By Reeves & Associates
The year 2013 is almost upon us and it is time to look forward and make plans for the upcoming year. Will 2013 be the year you resolve your immigration problems? Will 2013 be the year you consult an experienced and knowledgeable immigration firm about your immigration rights in the U.S.?
The future for immigrants in the U.S. is full of hope. Obtaining permanent resident status or becoming a U.S. citizen is a distinct possibility for many people. However, too many people are afraid to confront their immigration problems and seek help.
Many of these people mistakenly believe that their case is hopeless because they entered the U.S. under an assumed name, or because they overstayed their allowable time in the U.S. by several years.
Other people mistakenly believe they have no options because their U.S. citizen spouse has died, or they are simply afraid to apply for U. S. citizenship because of a prior criminal conviction. Regardless of a person’s individual circumstances, what everybody has in common is that they have created a life for themselves in the U.S. and they want to continue that life.
However, since problems don’t resolve themselves, continuing to live in the U.S. may only be possible if you confront your immigration problem. The first step is to consult a knowledgeable and experienced immigration attorney. A good immigration lawyer will be able to tell the non-citizen what options are available to them.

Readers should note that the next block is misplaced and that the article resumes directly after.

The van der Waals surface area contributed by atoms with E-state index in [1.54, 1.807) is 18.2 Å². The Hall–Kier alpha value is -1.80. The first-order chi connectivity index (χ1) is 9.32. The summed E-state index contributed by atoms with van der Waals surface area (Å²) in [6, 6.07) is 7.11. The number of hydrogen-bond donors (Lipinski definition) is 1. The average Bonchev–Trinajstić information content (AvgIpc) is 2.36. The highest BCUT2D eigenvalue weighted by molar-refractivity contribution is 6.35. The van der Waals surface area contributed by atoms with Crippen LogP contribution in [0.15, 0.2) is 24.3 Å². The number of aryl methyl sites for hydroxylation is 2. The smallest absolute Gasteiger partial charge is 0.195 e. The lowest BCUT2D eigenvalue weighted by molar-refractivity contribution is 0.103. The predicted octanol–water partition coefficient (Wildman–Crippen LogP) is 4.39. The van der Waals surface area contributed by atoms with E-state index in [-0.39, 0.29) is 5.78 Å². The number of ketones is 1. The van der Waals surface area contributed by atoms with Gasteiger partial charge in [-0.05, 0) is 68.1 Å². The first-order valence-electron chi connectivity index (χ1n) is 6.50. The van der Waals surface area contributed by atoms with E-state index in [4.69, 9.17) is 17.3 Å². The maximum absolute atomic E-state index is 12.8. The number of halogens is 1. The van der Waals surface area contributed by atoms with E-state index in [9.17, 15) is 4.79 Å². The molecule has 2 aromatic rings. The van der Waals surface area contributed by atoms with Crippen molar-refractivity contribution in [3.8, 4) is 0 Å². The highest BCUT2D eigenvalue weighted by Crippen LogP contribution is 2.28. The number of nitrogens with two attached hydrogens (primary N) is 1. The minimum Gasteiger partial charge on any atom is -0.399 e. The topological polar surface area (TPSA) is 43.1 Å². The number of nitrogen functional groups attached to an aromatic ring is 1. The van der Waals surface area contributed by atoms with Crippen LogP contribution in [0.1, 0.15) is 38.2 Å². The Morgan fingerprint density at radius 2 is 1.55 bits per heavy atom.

Relief is available for many immigration problems. In fact, thanks to certain changes in 2012, more help is now available than it has been in many years. One big developments in 2012 was the creation of Deferred Action for Childhood Arrivals (DACA). DACA is targeted to young people that were brought to the U.S. by their parents before they turned 16-years-old. If a person qualifies for DACA, they will be entitled to deferred action and work authorization for two years.
A second major change concerns the Child Status Protection Act (CPSA). In an exciting victory for Reeves & Associates and the members of the class action, the 9th Circuit, the court found that, under CSPA, derivative beneficiaries may recapture the earlier priority date of petitions filed for their parents. This ruling holds great promise for the reunification of parents and children.
There are also many other immigration problem where relief may be available. Non-citizens who entered with a false name in their passport may be eligible for a waiver of that misrepresentation if they have a parent or spouse who is a U.S. citizen or lawful permanent resident.
The non-citizen must show that their parent and/or spouse will suffer “extreme hardship” if the non-citizen is forced to return to their home country.
Another common problem occurs when some people obtain their green card by lying about their marital status.
Here, again, it may be possible to obtain a waiver if the non-citizen has a parent, spouse, or son or daughter who is a U.S. citizen or lawful permanent resident. They may be able to keep their green cards and even become U.S. citizens if they can show that they have more favorable than unfavorable facts in their case. Waivers are also available for both green card holders and those with no status who have criminal convictions.
However, you can’t receive any of these benefits if you don’t apply for them and you can’t apply for them if you don’t know they exist. The only way to know if you qualify for an immigration benefit is to consult an experienced and knowledgeable immigration attorney.
Hopefully 2013 will bring far reaching beneficial changes for immigrants.
But some immigrants need not need to wait any longer. Existing law may afford them an avenue for relief that will help them keep their resolution to resolve their immigration problem in 2013!